A doctor's principle code is, "First, do no harm." The irony is that your doctor's office or hospital may be making you sicker. Indeed, many hospitals are built with materials, like particleboard, PVC flooring and even conventional paint, that can leach poisonous substances. What's more, the chemicals used to clean hospitals — chlorine, laundry detergents and softeners, ammonia — contain toxic ingredients and can cause respiratory disease. In fact, studies suggest that nurses, who spend long hours at the hospital, have among the highest rates of environmentally induced asthma of any profession.
In the typical hospital, "while we are trying to treat or cure illness and disease...we expose our staff and patients to irritants and carcinogens, and our treatments often contribute to the development of other diseases," says Dr. Kristin Bradford, a family physician in Willits, Calif.
Enter "green medicine" — the effort to detoxify the healing environment and enhance patients' and employees' health, while reducing costs all around. The international advocacy group Health Care Without Harm (HCWH) — whose 2006 study of 1,200 nurses suggested a link between the hospital environmental and health problems among the staff — has been a pioneer in the movement, recently initiating collaborative research among major U.S. health systems to document how removing toxins from the environment impacts worker safety and lost time due to employee illness.
It was HCWH, for example, that in the mid-1990s got U.S. hospitals to stop using thermometers containing mercury, a potent neurotoxin associated with health problems, such as respiratory, kidney and gastrointestinal disorders, as well as interruption of fetal development (which occurs when pregnant women consume too much mercury, usually through fish). Today most hospitals have swapped out their mercury-based measuring devices — including sphygmanometers, which are used to measure blood pressure and contain more mercury than thermometers — for safer alternatives.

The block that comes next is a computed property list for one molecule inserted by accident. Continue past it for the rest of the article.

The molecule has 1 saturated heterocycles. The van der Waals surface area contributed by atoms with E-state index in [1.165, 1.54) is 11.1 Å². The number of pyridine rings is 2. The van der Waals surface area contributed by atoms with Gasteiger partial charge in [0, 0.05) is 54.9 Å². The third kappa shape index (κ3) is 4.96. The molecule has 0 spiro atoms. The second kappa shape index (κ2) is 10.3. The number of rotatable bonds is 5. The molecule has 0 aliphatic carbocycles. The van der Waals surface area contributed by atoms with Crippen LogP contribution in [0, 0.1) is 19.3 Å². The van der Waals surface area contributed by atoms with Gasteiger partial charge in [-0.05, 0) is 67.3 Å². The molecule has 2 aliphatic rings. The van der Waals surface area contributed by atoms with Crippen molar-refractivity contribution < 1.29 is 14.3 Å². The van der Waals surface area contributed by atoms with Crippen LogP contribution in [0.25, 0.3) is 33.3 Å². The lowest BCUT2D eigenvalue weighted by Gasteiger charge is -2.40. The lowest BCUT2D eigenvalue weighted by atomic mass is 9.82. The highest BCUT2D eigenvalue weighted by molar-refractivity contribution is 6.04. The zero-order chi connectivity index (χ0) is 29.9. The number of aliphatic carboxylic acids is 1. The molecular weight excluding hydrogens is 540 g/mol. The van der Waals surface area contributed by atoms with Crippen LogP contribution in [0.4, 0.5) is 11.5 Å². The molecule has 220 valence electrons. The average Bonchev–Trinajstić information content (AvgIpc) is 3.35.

The problem with mercury is, of course, that it can escape — think how easy it is to break a thermometer. The vast majority of health-care-related mercury emissions, however, happen outside hospital walls. "When we started HCWH, in 1996, medical-waste incinerators [generated] 10% of all mercury air emissions as well as being a major source of mercury water emissions," says Gary Cohen, a co-founder and co-executive director of HCWH. In 1997, the last year for which data is available, according to the EPA, the health-care sector was the country's fourth largest source of mercury emissions, and mercury fever thermometers alone accounted for about 17 tons of mercury deposited yearly in solid waste landfills. Despite the lack of hard data, industry watchers estimate that the phase-out of mercury-based instruments has greatly reduced that burden.
Over the same time period, hospitals began eliminating their incinerators altogether, reducing one of the toxic byproducts of burning waste: dioxins. Says Gary Cohen: "In 1996 there were 4,200 medical incinerators in the country. Now there are 83."
Cohen says that the HCWH is now also urging hospitals to replace their ubiquitous PVC (vinyl) flooring with rubber floors. PVC can emit toxins such as dioxin and phthalates, particularly when wet, which studies suggest may affect reproductive health and fetal development, and may also trigger asthma. "Hospitals change to rubber flooring because of the toxic emissions," says Cohen, "As it turns out, switching to rubber actually cuts down on noise and reduces slips and falls, which are also a threat to patient and worker safety."